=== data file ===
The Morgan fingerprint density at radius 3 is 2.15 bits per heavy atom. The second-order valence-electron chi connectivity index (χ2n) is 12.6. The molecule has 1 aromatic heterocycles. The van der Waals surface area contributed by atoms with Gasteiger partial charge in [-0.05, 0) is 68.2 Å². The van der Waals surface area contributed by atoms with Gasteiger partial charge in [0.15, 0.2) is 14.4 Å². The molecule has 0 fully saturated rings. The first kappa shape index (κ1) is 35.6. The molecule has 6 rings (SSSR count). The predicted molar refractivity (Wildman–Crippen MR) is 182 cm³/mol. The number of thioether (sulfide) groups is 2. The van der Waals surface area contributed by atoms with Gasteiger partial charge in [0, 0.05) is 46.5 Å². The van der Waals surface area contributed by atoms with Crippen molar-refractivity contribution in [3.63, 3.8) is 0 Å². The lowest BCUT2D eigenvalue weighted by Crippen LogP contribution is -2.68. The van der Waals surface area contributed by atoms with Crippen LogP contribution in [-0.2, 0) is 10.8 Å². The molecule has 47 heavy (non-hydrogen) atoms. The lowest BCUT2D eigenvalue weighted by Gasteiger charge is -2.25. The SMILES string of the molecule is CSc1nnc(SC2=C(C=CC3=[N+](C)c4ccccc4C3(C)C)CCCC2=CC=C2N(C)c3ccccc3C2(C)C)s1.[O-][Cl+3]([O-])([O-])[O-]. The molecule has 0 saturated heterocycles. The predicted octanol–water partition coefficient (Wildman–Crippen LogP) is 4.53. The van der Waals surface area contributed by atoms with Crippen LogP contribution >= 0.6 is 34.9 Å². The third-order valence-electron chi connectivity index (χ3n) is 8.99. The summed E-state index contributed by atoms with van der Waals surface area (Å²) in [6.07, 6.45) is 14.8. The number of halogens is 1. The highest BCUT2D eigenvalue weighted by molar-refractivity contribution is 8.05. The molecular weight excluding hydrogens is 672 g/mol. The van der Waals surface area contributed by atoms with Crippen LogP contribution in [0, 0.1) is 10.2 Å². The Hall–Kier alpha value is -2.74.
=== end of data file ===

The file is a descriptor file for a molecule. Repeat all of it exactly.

The Morgan fingerprint density at radius 3 is 2.15 bits per heavy atom. The second-order valence-electron chi connectivity index (χ2n) is 12.6. The molecule has 1 aromatic heterocycles. The van der Waals surface area contributed by atoms with Gasteiger partial charge in [-0.05, 0) is 68.2 Å². The van der Waals surface area contributed by atoms with Gasteiger partial charge in [0.15, 0.2) is 14.4 Å². The molecule has 0 fully saturated rings. The first kappa shape index (κ1) is 35.6. The molecule has 6 rings (SSSR count). The predicted molar refractivity (Wildman–Crippen MR) is 182 cm³/mol. The number of thioether (sulfide) groups is 2. The van der Waals surface area contributed by atoms with Gasteiger partial charge in [0, 0.05) is 46.5 Å². The van der Waals surface area contributed by atoms with Crippen molar-refractivity contribution in [3.63, 3.8) is 0 Å². The lowest BCUT2D eigenvalue weighted by Crippen LogP contribution is -2.68. The van der Waals surface area contributed by atoms with Crippen LogP contribution in [-0.2, 0) is 10.8 Å². The molecule has 47 heavy (non-hydrogen) atoms. The lowest BCUT2D eigenvalue weighted by Gasteiger charge is -2.25. The SMILES string of the molecule is CSc1nnc(SC2=C(C=CC3=[N+](C)c4ccccc4C3(C)C)CCCC2=CC=C2N(C)c3ccccc3C2(C)C)s1.[O-][Cl+3]([O-])([O-])[O-]. The molecule has 0 saturated heterocycles. The predicted octanol–water partition coefficient (Wildman–Crippen LogP) is 4.53. The van der Waals surface area contributed by atoms with Crippen LogP contribution >= 0.6 is 34.9 Å². The third-order valence-electron chi connectivity index (χ3n) is 8.99. The summed E-state index contributed by atoms with van der Waals surface area (Å²) in [6.07, 6.45) is 14.8. The number of halogens is 1. The highest BCUT2D eigenvalue weighted by molar-refractivity contribution is 8.05. The molecular weight excluding hydrogens is 672 g/mol. The van der Waals surface area contributed by atoms with Crippen LogP contribution in [0, 0.1) is 10.2 Å². The Hall–Kier alpha value is -2.74.